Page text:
“Motion Aftereffect” is a body of work that comprises multiple short video works, this upcoming live performance and in the near future a VR installation for exhibition in galleries. Funded by the Manitoba Arts Council and the Canada Council for the Arts, “MÆ – Motion Aftereffect” was developed, from 2017 to 2019, through residences in Montreal, Portland, Winnipeg and San Francisco.

 “MÆ - Motion Aftereffect” series, Freya Olafson (2017). Photo credit: Robbie Sweeny.

“MÆ – Motion Aftereffect” series, Freya Olafson (2017). Photo credit: Robbie Sweeny

The premiere in Winnipeg is the latest incarnation of the series.

Olafson explains what is going on and what the viewers would see: “Onstage, I am working with live digital painting with a green screen glitch effect. Often in my work, I aim to conflate the live body with projections of digital figures/avatars. I also work with found video footage of folks testing out their home motion capture systems. In a later section of the work I actually use the VR headset.”

This work asks viewers to consider their own reality, through VR technology, to effectively destabilize meaning(s) of the corporeal body.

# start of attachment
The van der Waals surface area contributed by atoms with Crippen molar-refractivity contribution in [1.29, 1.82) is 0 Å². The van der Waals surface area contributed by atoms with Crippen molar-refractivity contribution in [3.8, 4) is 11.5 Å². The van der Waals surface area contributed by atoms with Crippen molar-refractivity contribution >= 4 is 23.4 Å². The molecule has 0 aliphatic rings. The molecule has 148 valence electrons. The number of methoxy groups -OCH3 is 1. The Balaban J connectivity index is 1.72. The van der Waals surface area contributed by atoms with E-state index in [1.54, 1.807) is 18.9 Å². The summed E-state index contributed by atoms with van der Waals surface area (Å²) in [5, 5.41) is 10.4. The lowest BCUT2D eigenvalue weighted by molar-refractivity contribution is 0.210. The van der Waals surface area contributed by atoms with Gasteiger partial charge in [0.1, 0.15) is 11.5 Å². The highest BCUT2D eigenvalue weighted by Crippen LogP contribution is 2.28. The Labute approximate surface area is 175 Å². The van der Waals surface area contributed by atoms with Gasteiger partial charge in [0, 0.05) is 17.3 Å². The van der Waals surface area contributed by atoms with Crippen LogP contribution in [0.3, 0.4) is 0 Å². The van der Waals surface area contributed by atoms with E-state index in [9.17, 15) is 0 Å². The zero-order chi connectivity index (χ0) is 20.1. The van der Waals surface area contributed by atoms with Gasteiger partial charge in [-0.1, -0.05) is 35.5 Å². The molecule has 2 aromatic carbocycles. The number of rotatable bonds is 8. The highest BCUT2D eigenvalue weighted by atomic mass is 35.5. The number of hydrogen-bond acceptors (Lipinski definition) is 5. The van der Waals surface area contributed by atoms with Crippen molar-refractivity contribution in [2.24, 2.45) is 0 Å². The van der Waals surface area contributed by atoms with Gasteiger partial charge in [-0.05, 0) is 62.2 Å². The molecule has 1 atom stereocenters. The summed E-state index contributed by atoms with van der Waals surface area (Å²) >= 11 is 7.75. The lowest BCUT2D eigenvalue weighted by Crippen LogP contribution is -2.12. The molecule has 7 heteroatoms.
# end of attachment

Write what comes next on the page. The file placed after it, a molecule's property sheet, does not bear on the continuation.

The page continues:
As Olafson noted, the project references and uses a variety of Internet content – such as material from open source motion capture libraries, ready-made 3D human models and monologues of individuals recounting their experiences with VR in live gameplay, explorative worlds and VR porn. “These texts and visuals combine with YouTube monologues about out-of-body experiences and astral projection,” she explains.

“MÆ - Motion Aftereffect” series, video stills: Freya Olafson (2017), overlaid photo credit: Ian McCausland

“MÆ – Motion Aftereffect” series, video stills: Freya Olafson (2017), overlaid photo credit: Ian McCausland